Building your IT infrastructure is often a complicated dance of negotiating conflicting needs. Engineers have ideas of cool things they want to build. Operations wants stability, security, easy maintenance, and scalability. Users wants things to work with no backtalk. In his talk at MesosCon Asia 2016, Frans van Rooyen of Adobe shares his team’s experiences with adapting Apache Mesos and Apache DC/OS to support deploying infrastructure to multiple diverse clouds.
Adobe had several problems to solve: they wanted to make it easier for engineers to write and deploy new code without having to be cloud experts, and they wanted to solve conflicts between operations and engineering. Engineering wants AWS because “It’s agile, I don’t have to create tickets, and I have infrastructure’s code. So I can actually call the infrastructure programmatically and build it, that’s what I like and want to do it that way.” Operations wants the local data center instead of a public cloud because “It’s secure, it’s cheaper, and we have more control.”
The various public clouds, such as Azure and AWS, have their own ways of doing things, and everyone has their own experience and preferences. Adobe’s solution was to abstract out the details of deploying to specific clouds so engineers could write simple spec files and let the new abstraction layer handle the details of deployment. Rooyen says, “Then suddenly all you care about is where do I need to run my stuff to run most effectively. The two main things that come up are latency and data governance. So if you’re thinking about where do I need to run my stuff, where do I need to run my container as an engineer, in my spec file I can say, “It’s very latent sensitive. It needs to be in a location over in Europe.” Because of that, Operations now can take that requirement and run that in the appropriate cloud… Operations and Engineering don’t battle. Engineering doesn’t care because they know their container’s going to go and run where it needs to run most.”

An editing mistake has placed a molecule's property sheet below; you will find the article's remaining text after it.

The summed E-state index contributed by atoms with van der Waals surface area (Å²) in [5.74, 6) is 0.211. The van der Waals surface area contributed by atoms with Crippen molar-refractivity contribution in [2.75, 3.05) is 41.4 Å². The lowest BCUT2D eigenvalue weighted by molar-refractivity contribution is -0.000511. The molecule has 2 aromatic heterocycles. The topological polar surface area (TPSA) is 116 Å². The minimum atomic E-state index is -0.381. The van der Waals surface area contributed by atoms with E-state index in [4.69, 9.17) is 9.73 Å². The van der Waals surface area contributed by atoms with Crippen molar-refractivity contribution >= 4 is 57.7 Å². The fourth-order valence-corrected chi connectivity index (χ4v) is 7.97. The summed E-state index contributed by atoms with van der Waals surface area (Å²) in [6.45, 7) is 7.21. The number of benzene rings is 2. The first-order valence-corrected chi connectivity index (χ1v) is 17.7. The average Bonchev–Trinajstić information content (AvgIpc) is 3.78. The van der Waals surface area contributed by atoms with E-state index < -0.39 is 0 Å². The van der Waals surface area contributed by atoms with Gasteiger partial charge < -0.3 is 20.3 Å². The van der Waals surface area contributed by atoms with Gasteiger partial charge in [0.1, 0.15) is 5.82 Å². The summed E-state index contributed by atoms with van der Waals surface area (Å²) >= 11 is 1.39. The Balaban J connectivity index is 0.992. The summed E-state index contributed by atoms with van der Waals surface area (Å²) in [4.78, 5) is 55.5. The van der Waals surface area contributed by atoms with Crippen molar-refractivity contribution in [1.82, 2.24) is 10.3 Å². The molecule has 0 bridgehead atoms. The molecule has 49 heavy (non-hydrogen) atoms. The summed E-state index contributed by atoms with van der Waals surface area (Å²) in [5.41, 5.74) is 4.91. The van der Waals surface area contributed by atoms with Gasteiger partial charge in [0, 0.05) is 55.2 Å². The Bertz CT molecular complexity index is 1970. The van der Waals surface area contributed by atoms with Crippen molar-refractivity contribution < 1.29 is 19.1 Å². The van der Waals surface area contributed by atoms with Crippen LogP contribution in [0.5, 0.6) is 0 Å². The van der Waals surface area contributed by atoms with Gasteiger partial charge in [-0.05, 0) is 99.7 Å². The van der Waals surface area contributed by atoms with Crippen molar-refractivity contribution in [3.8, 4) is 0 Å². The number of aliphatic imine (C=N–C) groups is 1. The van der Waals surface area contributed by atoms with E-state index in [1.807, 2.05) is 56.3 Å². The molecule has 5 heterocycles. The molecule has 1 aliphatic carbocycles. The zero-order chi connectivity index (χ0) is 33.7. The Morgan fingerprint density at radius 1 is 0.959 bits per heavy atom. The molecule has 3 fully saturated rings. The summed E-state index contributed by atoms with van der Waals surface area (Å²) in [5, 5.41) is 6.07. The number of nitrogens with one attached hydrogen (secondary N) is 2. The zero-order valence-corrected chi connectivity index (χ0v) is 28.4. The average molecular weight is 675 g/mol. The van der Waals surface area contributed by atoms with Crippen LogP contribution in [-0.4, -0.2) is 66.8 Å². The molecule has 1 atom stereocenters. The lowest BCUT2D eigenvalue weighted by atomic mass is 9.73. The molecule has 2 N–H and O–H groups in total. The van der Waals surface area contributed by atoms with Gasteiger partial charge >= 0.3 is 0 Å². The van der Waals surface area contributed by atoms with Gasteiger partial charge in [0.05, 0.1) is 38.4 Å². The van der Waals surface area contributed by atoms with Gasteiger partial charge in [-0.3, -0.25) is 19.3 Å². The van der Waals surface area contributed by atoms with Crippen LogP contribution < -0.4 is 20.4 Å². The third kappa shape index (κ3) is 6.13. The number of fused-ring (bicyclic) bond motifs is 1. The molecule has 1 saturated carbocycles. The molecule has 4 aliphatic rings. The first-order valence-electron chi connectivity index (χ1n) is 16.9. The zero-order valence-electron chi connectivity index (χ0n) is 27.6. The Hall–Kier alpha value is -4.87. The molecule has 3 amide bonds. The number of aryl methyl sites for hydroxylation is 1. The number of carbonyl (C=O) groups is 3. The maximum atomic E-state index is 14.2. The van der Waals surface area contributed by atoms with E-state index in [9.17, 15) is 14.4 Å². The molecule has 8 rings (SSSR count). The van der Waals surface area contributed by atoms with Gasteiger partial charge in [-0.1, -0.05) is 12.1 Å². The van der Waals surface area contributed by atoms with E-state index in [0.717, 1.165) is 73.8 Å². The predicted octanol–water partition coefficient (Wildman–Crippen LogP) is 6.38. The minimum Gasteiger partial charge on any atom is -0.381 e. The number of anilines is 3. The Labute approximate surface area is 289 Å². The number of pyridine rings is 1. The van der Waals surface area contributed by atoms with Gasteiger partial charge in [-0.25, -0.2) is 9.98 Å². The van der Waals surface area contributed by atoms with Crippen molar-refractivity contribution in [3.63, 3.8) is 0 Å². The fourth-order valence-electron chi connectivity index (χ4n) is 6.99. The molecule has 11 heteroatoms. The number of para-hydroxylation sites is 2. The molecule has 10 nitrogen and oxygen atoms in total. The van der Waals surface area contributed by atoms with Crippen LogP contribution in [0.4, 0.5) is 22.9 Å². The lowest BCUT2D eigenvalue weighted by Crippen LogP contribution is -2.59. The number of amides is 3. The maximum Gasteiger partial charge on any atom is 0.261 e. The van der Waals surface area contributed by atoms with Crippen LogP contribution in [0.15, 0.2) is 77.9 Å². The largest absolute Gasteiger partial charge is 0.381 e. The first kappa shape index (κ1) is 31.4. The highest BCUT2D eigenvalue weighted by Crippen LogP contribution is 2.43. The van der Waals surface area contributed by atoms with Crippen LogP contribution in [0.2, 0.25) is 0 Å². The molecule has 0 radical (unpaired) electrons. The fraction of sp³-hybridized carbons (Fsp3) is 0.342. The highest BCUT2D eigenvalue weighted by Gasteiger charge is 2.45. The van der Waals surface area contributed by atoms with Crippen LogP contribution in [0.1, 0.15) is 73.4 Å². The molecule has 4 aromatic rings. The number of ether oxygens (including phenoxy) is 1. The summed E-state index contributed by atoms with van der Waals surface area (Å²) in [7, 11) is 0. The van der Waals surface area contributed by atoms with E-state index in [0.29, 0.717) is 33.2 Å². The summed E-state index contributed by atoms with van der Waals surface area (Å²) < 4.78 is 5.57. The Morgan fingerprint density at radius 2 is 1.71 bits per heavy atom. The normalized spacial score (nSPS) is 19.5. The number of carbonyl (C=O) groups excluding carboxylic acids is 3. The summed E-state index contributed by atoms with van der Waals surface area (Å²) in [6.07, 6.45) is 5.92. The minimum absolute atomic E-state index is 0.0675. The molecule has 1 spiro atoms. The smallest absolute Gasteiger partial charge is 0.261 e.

Another goal was to standardize as much as possible. But as the various cloud APIs are not standard it is very difficult to build a single tool to deploy to all clouds. Cloud technologies are fast-moving targets, so maintaining a single deployment tool would require constant maintenance. Rooyen discusses some of the cloud-specific tools they use: the Azure Container Service engine is open source and freely available. Terraform, by HashiCorp., is a multi-cloud tool. Troposphere builds your code, and then runs it to generate the cloud formation template.
Rooyen says, “So what’s the end result? What do we get when this is all done? Once again, through that story, we had input, input went into infrastructure, infrastructure stood up a cluster, and now we have this…We were able to provision those clusters in multiple clouds in a standard way and get the same output. The end result, which is a cluster. An end point or a platform that we can now deploy code to.”
Watch Rooyen’s complete presentation (below) to learn more details about the software used, hardware considerations, and important details about architecture.
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